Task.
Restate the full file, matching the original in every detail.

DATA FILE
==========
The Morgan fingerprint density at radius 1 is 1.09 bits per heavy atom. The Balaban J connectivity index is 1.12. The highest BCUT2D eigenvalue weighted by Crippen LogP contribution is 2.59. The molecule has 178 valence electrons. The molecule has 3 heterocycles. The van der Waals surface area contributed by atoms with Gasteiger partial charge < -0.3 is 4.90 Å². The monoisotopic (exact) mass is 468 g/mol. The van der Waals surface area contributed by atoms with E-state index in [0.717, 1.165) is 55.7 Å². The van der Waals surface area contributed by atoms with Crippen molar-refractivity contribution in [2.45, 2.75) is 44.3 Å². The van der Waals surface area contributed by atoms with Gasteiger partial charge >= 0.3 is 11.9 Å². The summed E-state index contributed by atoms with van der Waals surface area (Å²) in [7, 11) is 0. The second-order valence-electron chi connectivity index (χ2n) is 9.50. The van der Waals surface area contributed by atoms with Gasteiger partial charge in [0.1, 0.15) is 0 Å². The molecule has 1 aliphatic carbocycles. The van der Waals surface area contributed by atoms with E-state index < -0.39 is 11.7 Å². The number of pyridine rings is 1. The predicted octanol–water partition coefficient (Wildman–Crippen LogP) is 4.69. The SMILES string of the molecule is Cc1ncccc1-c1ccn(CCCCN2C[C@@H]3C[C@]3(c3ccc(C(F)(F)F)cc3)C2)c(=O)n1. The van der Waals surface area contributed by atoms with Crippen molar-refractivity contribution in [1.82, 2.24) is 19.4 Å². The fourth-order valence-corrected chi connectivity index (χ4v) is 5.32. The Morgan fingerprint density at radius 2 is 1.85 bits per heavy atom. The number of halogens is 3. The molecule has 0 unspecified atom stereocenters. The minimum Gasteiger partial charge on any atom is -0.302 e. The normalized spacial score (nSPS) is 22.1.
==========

The Morgan fingerprint density at radius 1 is 1.09 bits per heavy atom. The Balaban J connectivity index is 1.12. The highest BCUT2D eigenvalue weighted by Crippen LogP contribution is 2.59. The molecule has 178 valence electrons. The molecule has 3 heterocycles. The van der Waals surface area contributed by atoms with Gasteiger partial charge < -0.3 is 4.90 Å². The monoisotopic (exact) mass is 468 g/mol. The van der Waals surface area contributed by atoms with E-state index in [0.717, 1.165) is 55.7 Å². The van der Waals surface area contributed by atoms with Crippen molar-refractivity contribution in [2.45, 2.75) is 44.3 Å². The van der Waals surface area contributed by atoms with Gasteiger partial charge >= 0.3 is 11.9 Å². The summed E-state index contributed by atoms with van der Waals surface area (Å²) in [7, 11) is 0. The second-order valence-electron chi connectivity index (χ2n) is 9.50. The van der Waals surface area contributed by atoms with Gasteiger partial charge in [0.1, 0.15) is 0 Å². The molecule has 1 aliphatic carbocycles. The van der Waals surface area contributed by atoms with E-state index < -0.39 is 11.7 Å². The number of pyridine rings is 1. The predicted octanol–water partition coefficient (Wildman–Crippen LogP) is 4.69. The SMILES string of the molecule is Cc1ncccc1-c1ccn(CCCCN2C[C@@H]3C[C@]3(c3ccc(C(F)(F)F)cc3)C2)c(=O)n1. The van der Waals surface area contributed by atoms with Crippen molar-refractivity contribution in [1.82, 2.24) is 19.4 Å². The fourth-order valence-corrected chi connectivity index (χ4v) is 5.32. The Morgan fingerprint density at radius 2 is 1.85 bits per heavy atom. The number of halogens is 3. The molecule has 0 unspecified atom stereocenters. The minimum Gasteiger partial charge on any atom is -0.302 e. The normalized spacial score (nSPS) is 22.1.